Stars and Stripes reports on an Afghan policeman killing an American soldier and the mounting concerns that militants have infiltrated the national force:
JALALABAD, Afghanistan — A U.S. soldier was killed in eastern Afghanistan
Thursday when an Afghan policeman opened fire on an American patrol returning to
The Afghan National Policemen opened fire and threw a hand grenade at the
U.S. patrol as it returned from a meeting with tribal elders in Bermel District,
Paktika Province, near the border with Pakistan. The remaining U.S. troops
killed the policeman, according to the military.
incident was the second time in less than a month that an Afghan officer has
killed a U.S. soldier, raising concerns that militants may have infiltrated the
Afghan police force.
60 Minutes will air a report in which a top general in Afghanistan states that enemy numbers have increased by up to 30% and their activities are becoming more complex:
“I’m telling you that the enemy did increase from 20 to 30 percent this
last year…I’ll tell you that they are doing more complex activities
which concerns me greatly,” says Gen. Schlosser.
“I’m here to predict this winter will be the most violent winter so
far,” says Gen. Schlosser. “We are doing a winter campaign, Lara, that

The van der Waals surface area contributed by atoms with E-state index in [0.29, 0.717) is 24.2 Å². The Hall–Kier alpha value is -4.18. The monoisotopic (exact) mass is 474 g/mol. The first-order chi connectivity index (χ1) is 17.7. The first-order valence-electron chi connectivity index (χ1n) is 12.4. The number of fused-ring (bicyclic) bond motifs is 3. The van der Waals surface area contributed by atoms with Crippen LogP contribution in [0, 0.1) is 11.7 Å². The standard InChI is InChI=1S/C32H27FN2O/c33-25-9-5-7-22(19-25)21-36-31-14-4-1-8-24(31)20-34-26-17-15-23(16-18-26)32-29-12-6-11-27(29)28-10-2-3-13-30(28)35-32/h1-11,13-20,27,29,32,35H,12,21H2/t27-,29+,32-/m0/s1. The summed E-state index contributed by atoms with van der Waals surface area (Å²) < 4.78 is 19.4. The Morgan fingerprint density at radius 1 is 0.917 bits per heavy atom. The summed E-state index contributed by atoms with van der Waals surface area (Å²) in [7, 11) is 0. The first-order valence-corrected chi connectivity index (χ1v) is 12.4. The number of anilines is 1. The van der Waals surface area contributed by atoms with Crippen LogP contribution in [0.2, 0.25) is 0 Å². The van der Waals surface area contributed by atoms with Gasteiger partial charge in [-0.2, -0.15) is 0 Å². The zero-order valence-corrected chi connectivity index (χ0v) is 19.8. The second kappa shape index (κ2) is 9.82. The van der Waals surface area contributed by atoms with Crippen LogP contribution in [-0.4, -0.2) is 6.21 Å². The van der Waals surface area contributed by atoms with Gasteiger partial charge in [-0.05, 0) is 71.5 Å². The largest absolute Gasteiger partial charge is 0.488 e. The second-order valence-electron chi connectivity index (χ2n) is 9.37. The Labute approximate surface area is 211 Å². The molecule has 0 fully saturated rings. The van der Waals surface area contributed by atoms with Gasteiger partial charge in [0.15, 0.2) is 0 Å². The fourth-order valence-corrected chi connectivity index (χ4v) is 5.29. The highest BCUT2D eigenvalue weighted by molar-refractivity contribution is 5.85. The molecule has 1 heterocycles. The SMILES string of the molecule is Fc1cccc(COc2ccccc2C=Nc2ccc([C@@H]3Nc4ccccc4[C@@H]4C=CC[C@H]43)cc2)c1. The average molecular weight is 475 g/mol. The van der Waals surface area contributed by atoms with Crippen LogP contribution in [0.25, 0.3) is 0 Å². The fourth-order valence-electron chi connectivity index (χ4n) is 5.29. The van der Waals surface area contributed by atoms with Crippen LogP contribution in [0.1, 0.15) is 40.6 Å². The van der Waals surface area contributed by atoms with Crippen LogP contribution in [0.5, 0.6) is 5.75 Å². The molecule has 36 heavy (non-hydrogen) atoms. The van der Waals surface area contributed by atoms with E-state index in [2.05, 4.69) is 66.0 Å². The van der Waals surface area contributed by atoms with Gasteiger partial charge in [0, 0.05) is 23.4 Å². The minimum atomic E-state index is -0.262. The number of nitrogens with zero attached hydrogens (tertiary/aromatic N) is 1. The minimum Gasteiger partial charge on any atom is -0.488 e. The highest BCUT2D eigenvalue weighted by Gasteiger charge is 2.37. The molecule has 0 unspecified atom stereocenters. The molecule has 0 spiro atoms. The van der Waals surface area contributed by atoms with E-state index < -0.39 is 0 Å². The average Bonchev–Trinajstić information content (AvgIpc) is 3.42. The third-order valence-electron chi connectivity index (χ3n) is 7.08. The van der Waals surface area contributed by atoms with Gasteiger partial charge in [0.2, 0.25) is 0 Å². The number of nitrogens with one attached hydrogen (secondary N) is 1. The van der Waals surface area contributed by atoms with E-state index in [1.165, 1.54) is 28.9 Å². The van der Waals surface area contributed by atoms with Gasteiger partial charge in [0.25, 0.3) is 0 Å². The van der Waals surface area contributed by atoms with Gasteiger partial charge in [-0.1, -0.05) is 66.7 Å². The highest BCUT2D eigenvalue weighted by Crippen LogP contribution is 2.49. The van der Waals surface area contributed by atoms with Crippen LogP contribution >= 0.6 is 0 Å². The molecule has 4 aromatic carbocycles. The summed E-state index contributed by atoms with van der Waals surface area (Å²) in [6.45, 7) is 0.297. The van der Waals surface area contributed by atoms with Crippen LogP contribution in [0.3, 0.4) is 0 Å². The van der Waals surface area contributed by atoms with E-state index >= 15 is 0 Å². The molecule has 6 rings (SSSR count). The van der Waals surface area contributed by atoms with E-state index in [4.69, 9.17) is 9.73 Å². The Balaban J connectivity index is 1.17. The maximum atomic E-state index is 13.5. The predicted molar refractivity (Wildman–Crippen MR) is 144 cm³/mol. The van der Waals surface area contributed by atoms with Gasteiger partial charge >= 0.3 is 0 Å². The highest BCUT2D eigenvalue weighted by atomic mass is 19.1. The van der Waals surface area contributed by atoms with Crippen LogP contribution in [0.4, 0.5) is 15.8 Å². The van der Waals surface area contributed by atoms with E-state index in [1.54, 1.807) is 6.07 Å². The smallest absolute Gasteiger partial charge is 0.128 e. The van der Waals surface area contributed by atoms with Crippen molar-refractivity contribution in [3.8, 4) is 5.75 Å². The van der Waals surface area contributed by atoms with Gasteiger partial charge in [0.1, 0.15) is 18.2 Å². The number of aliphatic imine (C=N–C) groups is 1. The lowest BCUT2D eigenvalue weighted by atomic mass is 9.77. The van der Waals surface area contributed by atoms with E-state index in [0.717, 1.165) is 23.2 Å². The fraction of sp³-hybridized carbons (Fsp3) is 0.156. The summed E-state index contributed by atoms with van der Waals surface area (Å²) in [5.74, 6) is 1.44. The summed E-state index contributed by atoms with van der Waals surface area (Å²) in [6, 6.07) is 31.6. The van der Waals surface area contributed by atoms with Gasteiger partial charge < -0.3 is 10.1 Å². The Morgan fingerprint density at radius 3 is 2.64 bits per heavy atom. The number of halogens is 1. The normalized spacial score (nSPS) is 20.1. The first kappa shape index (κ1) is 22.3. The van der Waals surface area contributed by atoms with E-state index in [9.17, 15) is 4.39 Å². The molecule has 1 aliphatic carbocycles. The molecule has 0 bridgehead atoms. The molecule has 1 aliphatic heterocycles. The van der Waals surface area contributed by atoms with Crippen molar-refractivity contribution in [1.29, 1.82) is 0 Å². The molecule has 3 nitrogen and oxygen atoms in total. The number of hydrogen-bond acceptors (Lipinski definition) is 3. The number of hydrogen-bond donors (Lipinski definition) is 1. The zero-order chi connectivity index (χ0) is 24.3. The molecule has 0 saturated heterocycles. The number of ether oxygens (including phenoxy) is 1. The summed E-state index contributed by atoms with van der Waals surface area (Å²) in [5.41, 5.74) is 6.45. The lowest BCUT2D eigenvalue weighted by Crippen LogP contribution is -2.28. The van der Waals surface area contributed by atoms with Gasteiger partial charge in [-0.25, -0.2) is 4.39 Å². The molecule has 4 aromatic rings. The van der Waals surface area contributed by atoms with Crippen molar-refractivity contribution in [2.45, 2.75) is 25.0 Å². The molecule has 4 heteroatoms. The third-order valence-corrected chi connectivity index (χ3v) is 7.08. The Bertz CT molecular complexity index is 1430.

just plain gets after the enemy.” But he’ll need help. “I’ve been very
clear that I need more resources, more soldiers and more assets,” he
AndAP reports al-Qaida will weather the global economic crisis just fine:
CAIRO, Egypt – Al-Qaida, which gets its money from the drug trade inAfghanistan and sympathizers in the oil-rich Gulf states, is likely to escape the effects of the global financial crisis.
One reason is that al-Qaida
and other Islamic terrorists have been forced to avoid using banks,
relying instead on less-efficient ways to move their cash around the
world, analysts said.
Al-Qaida and the Taliban
have benefited from the drug trade’s growth in Afghanistan after the
U.S.-led invasion in 2001, and the booming business likely will not be
affected by the global slowdown.
cultivation has fallen slightly this year but is still about 20 times
higher than in 2001, according to the U.N. Office on Drugs and Crime.